Managing expectations is one of the most clutch things we can do in life, right? So saith my mom. Maybe I can get her to go in for another interview so you can hear it from her own uncensored lips like my Mother’s Day interview with her!! More MamaK!

Look how we got all gussied for a neighbor’s wedding. Thank goodness my hair had been reminded of its blonde roots. Literally.

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linked to similar items: My dressTwice * Baby’s romper: similar here * SuperBoy’s pants & shirt: thredUP * SweetPea’s shoes & sweater: zulily



  1. Ruth Anne on May 25, 2015 at 8:23 pm

    These are some super helpful ideas for dealing with “shtuff”. I think for me, I usually get hung up on #3 and #4. Especially the talking about them with the kids part. And they’re totally old enough to understand, but growing up we never had those types of conversations so I don’t know really where to start.
    I love the idea of the examination of the day!

    • Natural Mama Nell on May 25, 2015 at 8:45 pm

      I edited to show what our conversation looked like after a bad mama-shouting. It’s hard to ask questions and get them to reach their feelings. It’s hard to make it really safe because we want to clamp down and just make them OBEY us. Or at least I tend toward that. When I can set my feelings of frustration aside and ask about his, it really gives me a good idea of how to respond. The examination helps a lot! It helps them praise and censor themselves with guidance from me. I love when they realized they did something really kind or good that day. I love that look of pride on their faces!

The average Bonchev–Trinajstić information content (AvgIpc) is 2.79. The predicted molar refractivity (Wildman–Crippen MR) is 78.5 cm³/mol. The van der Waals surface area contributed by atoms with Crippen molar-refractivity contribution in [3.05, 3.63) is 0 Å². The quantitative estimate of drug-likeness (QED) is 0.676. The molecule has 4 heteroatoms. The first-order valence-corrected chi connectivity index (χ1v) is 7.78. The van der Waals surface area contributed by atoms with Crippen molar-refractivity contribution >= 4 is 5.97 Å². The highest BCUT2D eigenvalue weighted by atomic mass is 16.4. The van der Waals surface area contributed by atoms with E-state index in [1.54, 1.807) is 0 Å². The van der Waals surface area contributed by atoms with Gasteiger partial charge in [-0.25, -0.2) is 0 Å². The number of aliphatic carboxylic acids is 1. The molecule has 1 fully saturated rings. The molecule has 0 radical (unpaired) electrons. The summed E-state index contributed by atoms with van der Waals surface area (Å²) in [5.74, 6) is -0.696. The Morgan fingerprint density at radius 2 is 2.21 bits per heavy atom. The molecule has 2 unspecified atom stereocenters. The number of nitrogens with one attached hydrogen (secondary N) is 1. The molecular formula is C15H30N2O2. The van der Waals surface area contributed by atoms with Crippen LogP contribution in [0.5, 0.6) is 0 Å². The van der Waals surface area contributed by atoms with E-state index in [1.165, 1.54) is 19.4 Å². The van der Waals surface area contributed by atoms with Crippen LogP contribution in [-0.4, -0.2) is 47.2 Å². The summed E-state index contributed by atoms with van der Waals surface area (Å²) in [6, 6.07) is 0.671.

2. Laura @ Mothering Spirit on May 26, 2015 at 11:48 am

    “I feel what you’re feeling.” <– proof you are doing 1,000 things right with your sweet kiddos, even if you feel (like we all do) that you fail sometimes, too. He's learning empathy and compassion and communicating his needs and emotions. Amazing. Air high five, friend.

    • Natural Mama Nell on May 26, 2015 at 5:38 pm

      Thank you, sweet friend. SUCH KINDNESS from you!

  3. Abbey @ Surviving Our Blessings on May 26, 2015 at 12:58 pm